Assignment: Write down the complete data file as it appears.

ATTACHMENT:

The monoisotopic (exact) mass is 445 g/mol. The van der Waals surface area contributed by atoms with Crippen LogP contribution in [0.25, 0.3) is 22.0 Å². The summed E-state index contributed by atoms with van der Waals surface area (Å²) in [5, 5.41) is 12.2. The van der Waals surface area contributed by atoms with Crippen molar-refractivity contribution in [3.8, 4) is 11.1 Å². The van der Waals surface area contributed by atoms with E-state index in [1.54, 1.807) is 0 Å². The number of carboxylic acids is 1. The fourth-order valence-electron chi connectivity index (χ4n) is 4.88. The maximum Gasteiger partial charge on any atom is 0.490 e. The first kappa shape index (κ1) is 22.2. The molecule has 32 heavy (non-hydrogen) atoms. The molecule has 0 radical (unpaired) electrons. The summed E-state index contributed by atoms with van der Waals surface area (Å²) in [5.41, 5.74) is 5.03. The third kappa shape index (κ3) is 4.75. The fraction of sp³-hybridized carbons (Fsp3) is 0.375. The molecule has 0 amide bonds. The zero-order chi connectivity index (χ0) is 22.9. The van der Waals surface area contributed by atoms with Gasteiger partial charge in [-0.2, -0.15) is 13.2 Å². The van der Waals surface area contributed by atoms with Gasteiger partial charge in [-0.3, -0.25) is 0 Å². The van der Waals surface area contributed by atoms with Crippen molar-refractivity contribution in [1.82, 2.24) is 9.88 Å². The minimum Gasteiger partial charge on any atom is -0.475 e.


The monoisotopic (exact) mass is 445 g/mol. The van der Waals surface area contributed by atoms with Crippen LogP contribution in [0.25, 0.3) is 22.0 Å². The summed E-state index contributed by atoms with van der Waals surface area (Å²) in [5, 5.41) is 12.2. The van der Waals surface area contributed by atoms with Crippen molar-refractivity contribution in [3.8, 4) is 11.1 Å². The van der Waals surface area contributed by atoms with E-state index in [1.54, 1.807) is 0 Å². The number of carboxylic acids is 1. The fourth-order valence-electron chi connectivity index (χ4n) is 4.88. The maximum Gasteiger partial charge on any atom is 0.490 e. The first kappa shape index (κ1) is 22.2. The molecule has 32 heavy (non-hydrogen) atoms. The molecule has 0 radical (unpaired) electrons. The summed E-state index contributed by atoms with van der Waals surface area (Å²) in [5.41, 5.74) is 5.03. The third kappa shape index (κ3) is 4.75. The fraction of sp³-hybridized carbons (Fsp3) is 0.375. The molecule has 0 amide bonds. The zero-order chi connectivity index (χ0) is 22.9. The van der Waals surface area contributed by atoms with Gasteiger partial charge in [-0.2, -0.15) is 13.2 Å². The van der Waals surface area contributed by atoms with Gasteiger partial charge in [-0.3, -0.25) is 0 Å². The van der Waals surface area contributed by atoms with Crippen molar-refractivity contribution in [1.82, 2.24) is 9.88 Å². The minimum Gasteiger partial charge on any atom is -0.475 e.